Nigeria is losing about 1.5 billion dollars a month to piracy, armed robbery at sea, smuggling, and fuel supply fraud, a U.S. official said.
Amb. Michele Sison, U.S. Deputy Representative to the UN, made this known yesterday in New York. She made the revelation at the UN Security Council Open Debate on Peace Consolidation in West Africa with the theme “Piracy and Armed Robbery at Sea in the Gulf of Guinea”.
Sison said illegal, unreported, and unregulated fishing also generate a sizeable income loss in the hundreds of millions of dollars a year, for many countries and communities that depend on this sector to survive. She said that earlier this month on April 11 at 7.56 p.m., pirates attacked a cargo vessel off the coast of Nigeria. She added that the pirates waited for darkness before ambushing the vessel and boarded with force.
The captain and crew sounded the alarm and hid in a protected space on the ship only to discover when they emerged the following day that two of their crew were missing. “A second officer from the Philippines and an electrician from Egypt; both are still missing. This was neither the first pirate attack of the year, nor even the first attack that day. Earlier on April 11, the very same day, pirates had attacked a Turkish cargo ship off the coast of Nigeria, kidnapping six of the crew, including the vessel’s captain. Those men are also still missing. “Piracy and armed robbery in the Gulf of Guinea are increasing at an alarming rates, with some industry experts recording at least 32 attacks off the coast of Nigeria alone in 2016, affecting many Member States, including the U.S. The economic consequences for the people of the region are devastating.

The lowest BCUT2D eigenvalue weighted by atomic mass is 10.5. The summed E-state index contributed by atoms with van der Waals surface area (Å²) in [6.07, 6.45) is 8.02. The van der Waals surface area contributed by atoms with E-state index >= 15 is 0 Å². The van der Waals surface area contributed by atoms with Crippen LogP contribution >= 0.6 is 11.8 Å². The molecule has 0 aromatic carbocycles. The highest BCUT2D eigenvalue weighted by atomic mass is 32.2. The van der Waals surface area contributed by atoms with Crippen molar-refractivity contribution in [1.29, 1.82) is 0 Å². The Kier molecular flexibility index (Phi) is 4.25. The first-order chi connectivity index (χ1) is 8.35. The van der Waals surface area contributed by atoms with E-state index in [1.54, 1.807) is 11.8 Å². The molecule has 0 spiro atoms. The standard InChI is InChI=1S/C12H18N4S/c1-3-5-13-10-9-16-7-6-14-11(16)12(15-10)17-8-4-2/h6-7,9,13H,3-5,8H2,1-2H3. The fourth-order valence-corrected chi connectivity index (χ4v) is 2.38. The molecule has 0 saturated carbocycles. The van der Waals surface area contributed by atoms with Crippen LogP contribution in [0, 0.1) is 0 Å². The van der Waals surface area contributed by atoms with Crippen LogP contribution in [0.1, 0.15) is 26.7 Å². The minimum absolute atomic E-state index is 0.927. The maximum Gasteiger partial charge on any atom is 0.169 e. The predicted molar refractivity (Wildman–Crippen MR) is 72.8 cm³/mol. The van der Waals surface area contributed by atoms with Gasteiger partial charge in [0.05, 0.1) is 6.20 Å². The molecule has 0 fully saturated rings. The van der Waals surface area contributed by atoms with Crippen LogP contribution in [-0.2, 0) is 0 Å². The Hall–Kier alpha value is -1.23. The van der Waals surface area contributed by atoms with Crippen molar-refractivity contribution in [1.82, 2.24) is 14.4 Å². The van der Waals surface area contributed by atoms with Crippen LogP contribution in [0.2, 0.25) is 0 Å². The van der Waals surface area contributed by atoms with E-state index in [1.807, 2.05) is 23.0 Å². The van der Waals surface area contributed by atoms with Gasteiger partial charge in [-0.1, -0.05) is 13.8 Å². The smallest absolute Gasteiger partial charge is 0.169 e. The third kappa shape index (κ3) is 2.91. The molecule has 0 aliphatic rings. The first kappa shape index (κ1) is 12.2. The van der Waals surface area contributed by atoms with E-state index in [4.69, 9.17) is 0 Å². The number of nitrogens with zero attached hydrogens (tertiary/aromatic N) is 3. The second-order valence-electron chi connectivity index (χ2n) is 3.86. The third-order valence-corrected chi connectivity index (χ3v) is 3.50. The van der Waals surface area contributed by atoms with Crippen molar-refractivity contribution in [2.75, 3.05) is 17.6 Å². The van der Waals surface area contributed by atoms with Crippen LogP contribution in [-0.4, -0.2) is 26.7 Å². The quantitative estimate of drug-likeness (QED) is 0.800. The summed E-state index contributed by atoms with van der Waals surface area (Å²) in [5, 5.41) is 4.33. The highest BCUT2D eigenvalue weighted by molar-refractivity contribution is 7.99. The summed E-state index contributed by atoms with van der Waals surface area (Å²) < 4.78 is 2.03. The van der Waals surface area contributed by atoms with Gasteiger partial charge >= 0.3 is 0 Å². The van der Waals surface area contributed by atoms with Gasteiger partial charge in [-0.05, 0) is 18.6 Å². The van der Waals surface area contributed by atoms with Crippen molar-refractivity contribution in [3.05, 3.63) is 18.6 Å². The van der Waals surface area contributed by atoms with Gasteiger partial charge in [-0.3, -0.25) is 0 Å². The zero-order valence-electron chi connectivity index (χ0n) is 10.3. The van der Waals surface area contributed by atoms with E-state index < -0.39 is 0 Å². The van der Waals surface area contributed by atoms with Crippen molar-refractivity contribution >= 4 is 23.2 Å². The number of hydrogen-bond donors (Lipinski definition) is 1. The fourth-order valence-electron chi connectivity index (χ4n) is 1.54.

“According to a Chatham House report, as much as 400,000 barrels of crude oil are stolen each day in the Gulf of Guinea.
So, what’s causing this?
She said:” we have spoken many times in this chamber about the root causes of piracy, ineffective governance structures, weak rule of law, precarious legal frameworks and inadequate naval, coast guard, and maritime law enforcement.
“The absence of an effective maritime governance system in particular hampers freedom of movement in the region, disrupts trade and economic growth, and facilitates environmental crimes.“We have also acknowledged in our resolutions and in the presidential statement adopted this morning that the solution to these root causes lies in greater African stewardship of maritime safety and security at the continental, regional, and Member State level. “Strong political will from African governments and leaders is needed to pursue and prosecute crimes at all levels within criminal enterprises”.She said that maritime crime flourishes under ineffective or complicit governance structures, but was diminished when rule of law was effective.She said that with the absence of African ownership and action from national and local governments to tackle maritime security challenges, there was little reason to believe that attacks in the Gulf of Guinea would decline.In this regard, she welcomed the Yaoundé Summit documents, which articulated a comprehensive view of maritime safety and security, including combating illegal fishing; trafficking of arms, people, drugs, and maritime pollution.
Sison underscored the importance of a comprehensive regional approach to addressing maritime insecurity. A comprehensive approach, she said, would help to reduce the loss of national revenue, support socio-economic development and expand environmental protection in the region.